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Your 12 year old has just completed the PSLE. They are about to graduate and move on to their teenage years - a challenging period for both parent and child.

Moving from a Primary School to Secondary School is a huge milestone for a Singapore child. We leave behind what is familiar and move into uncharted waters. The next few years will be exciting and full of promises but it could be stressful and challenging all at the same time.

A Secondary School is a much bigger learning ground, with more facilities and more rooms to be familiar with. For a 12 year old, this new world could be challenging on many fronts.

Having to make new friends again and being the youngest in school could make some children feel small and lost. Quite often, there will be classes where they may not have a fixed seat, making some feel uprooted.

They will also have to face double the workload – more school subjects, co-curricular activities, extra-curricular activities and various other ongoing school programmes to juggle with.

Children who feel supported during this period and ease into their new environment easily would undoubtedly be able to better manage peer pressure and other growing pains of a teenager.

Can parents play a role?
Of course! This is the time that your child is going through adolescent development. They will cherish their new found freedom and independence but, they will still need your support and will look for your approval. Hence, your presence and support will always play a critical role in your adolescent’s development.

How can parents help children cope with the transition?

1. Be prepared
Better to be prepared. Find out the subjects that your child will be taking in Secondary School and help your child be prepared for school with all the needful school materials. Being embarrassed on their first day could be humiliating at this age so having a good start at their new school would give them a boost of confidence.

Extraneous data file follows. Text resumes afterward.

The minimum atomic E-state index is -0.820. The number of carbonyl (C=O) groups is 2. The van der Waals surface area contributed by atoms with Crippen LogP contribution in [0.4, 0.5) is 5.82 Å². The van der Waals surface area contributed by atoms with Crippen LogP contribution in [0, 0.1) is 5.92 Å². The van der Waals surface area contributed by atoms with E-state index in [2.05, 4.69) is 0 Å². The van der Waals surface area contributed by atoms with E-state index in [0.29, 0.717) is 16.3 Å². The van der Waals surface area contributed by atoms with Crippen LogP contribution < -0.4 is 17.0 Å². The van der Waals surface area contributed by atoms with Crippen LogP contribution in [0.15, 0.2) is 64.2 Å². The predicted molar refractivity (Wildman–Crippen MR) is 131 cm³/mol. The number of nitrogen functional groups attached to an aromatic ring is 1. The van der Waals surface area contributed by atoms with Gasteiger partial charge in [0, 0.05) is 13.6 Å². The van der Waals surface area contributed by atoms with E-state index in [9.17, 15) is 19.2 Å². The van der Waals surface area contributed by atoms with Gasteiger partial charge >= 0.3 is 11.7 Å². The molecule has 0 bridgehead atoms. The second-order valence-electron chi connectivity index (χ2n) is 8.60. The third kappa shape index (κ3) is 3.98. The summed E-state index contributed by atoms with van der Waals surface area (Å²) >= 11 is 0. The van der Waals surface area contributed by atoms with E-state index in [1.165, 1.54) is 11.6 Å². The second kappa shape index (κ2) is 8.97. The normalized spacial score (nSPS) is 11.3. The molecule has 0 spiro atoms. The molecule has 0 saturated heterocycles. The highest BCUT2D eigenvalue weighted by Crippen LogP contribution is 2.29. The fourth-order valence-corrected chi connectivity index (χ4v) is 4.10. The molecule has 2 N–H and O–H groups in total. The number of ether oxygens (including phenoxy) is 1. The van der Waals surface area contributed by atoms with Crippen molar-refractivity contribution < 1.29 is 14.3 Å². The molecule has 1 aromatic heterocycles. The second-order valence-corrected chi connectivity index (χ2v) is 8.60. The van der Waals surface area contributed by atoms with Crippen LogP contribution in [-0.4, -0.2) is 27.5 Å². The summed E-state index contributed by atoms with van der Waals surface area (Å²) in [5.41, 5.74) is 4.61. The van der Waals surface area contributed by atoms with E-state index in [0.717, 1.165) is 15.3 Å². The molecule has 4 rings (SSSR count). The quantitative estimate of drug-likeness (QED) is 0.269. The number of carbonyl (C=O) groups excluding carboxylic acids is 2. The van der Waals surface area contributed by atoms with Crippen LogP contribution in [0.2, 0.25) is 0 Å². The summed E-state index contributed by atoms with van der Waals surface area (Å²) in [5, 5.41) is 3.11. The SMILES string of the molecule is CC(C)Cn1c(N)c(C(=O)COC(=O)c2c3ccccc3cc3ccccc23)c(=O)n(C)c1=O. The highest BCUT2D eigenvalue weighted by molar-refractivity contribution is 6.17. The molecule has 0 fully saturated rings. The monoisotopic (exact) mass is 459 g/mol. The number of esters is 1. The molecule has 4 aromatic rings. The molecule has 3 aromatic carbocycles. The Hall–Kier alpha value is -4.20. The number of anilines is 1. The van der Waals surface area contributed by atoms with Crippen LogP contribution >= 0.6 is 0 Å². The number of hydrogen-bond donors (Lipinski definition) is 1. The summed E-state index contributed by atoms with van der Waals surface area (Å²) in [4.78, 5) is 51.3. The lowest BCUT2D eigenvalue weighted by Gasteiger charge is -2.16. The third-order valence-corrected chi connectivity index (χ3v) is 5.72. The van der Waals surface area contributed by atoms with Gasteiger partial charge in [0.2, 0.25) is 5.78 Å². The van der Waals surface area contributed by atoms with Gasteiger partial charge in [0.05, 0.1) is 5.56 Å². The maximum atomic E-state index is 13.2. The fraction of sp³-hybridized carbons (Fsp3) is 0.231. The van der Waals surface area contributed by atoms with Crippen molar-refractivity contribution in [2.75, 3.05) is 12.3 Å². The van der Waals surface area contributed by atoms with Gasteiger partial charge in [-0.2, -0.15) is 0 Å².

If possible, having a talk with your child when he/she is in Primary 5, could help him/her better prepare for the move to a new school and realise the importance of preparing for their PSLE.

Secondary Schools’ Open Houses are a good way for you and your child to view the grounds and could help them shortlist the schools they hope to enter.

2. Listen to them
Unlike their very first day of school, your tween will unlikely want you to be with them on their first day at Secondary School. It is also common for them to feel anxious and nervous but not sure how to deal with their feelings.

This is a good time to provide them with emotional support and establish trust with your young teen. Invite them to share about their day and listen without prying or judging could also form the cornerstone for building trust and strengthen your relationship with your teen.

You could start with simple questions about their new school campus and its facilities, their new teachers, new subjects or lessons they learn in their first term, and their new friends.

3. Set clear boundaries
When they first start Secondary School, having new found independence could be mostly thrilling for a young teen. Not all teens may fully understand or can manage responsibility at this age, yet they need their own space to grow without feeling breathed down their neck.

Setting boundaries early would not only help your teen understand your expectations of him/her within the household but it also helps them to define their own values and character.

Types of boundaries you could set with a young teen are:
• Time to be home
• Responsibilities as a student
• Responsibility to the family (e.g. chores, looking out for family member such as siblings)
• Getting permission before they go out after school and on weekends
• Respect teens’ personal privacy
• Social media rules

Teenagers are infamous for pushing their limits and crossing boundaries. As they grow older, it is only natural that they would test your limits, so these boundaries will change overtime and you may need to bend the rules and adjust the boundaries accordingly.

 

Tags: Child Education /School Matters /Child Development